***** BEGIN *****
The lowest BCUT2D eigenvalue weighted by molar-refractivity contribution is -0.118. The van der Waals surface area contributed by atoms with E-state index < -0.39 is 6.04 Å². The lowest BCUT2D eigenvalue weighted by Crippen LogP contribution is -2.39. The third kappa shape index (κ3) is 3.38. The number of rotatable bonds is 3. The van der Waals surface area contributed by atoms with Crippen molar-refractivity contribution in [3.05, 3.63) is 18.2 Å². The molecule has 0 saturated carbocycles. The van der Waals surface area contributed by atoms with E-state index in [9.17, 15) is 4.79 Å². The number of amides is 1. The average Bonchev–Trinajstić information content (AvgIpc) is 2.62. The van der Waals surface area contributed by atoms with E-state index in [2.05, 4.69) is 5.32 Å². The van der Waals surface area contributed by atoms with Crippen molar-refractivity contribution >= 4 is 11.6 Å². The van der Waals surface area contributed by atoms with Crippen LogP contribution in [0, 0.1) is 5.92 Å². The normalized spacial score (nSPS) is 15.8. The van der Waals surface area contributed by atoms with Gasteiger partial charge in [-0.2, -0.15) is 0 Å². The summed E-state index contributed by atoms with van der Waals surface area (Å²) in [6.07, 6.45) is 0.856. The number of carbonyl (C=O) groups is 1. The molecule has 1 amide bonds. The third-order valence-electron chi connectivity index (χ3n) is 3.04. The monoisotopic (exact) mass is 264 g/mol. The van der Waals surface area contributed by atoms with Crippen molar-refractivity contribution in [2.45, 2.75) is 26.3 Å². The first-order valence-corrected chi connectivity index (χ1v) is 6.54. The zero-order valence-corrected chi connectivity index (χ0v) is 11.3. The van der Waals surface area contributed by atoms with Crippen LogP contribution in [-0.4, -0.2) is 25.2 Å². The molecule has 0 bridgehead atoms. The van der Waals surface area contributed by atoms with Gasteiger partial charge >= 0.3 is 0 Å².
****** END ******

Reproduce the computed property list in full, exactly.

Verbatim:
The lowest BCUT2D eigenvalue weighted by molar-refractivity contribution is -0.118. The van der Waals surface area contributed by atoms with E-state index < -0.39 is 6.04 Å². The lowest BCUT2D eigenvalue weighted by Crippen LogP contribution is -2.39. The third kappa shape index (κ3) is 3.38. The number of rotatable bonds is 3. The van der Waals surface area contributed by atoms with Crippen molar-refractivity contribution in [3.05, 3.63) is 18.2 Å². The molecule has 0 saturated carbocycles. The van der Waals surface area contributed by atoms with E-state index in [9.17, 15) is 4.79 Å². The number of amides is 1. The average Bonchev–Trinajstić information content (AvgIpc) is 2.62. The van der Waals surface area contributed by atoms with E-state index in [2.05, 4.69) is 5.32 Å². The van der Waals surface area contributed by atoms with Crippen molar-refractivity contribution >= 4 is 11.6 Å². The van der Waals surface area contributed by atoms with Crippen LogP contribution in [0, 0.1) is 5.92 Å². The normalized spacial score (nSPS) is 15.8. The van der Waals surface area contributed by atoms with Gasteiger partial charge in [-0.2, -0.15) is 0 Å². The summed E-state index contributed by atoms with van der Waals surface area (Å²) in [6.07, 6.45) is 0.856. The number of carbonyl (C=O) groups is 1. The molecule has 1 amide bonds. The third-order valence-electron chi connectivity index (χ3n) is 3.04. The monoisotopic (exact) mass is 264 g/mol. The van der Waals surface area contributed by atoms with Crippen molar-refractivity contribution in [2.45, 2.75) is 26.3 Å². The first-order valence-corrected chi connectivity index (χ1v) is 6.54. The zero-order valence-corrected chi connectivity index (χ0v) is 11.3. The van der Waals surface area contributed by atoms with Crippen LogP contribution in [-0.4, -0.2) is 25.2 Å². The molecule has 0 bridgehead atoms. The van der Waals surface area contributed by atoms with Gasteiger partial charge >= 0.3 is 0 Å².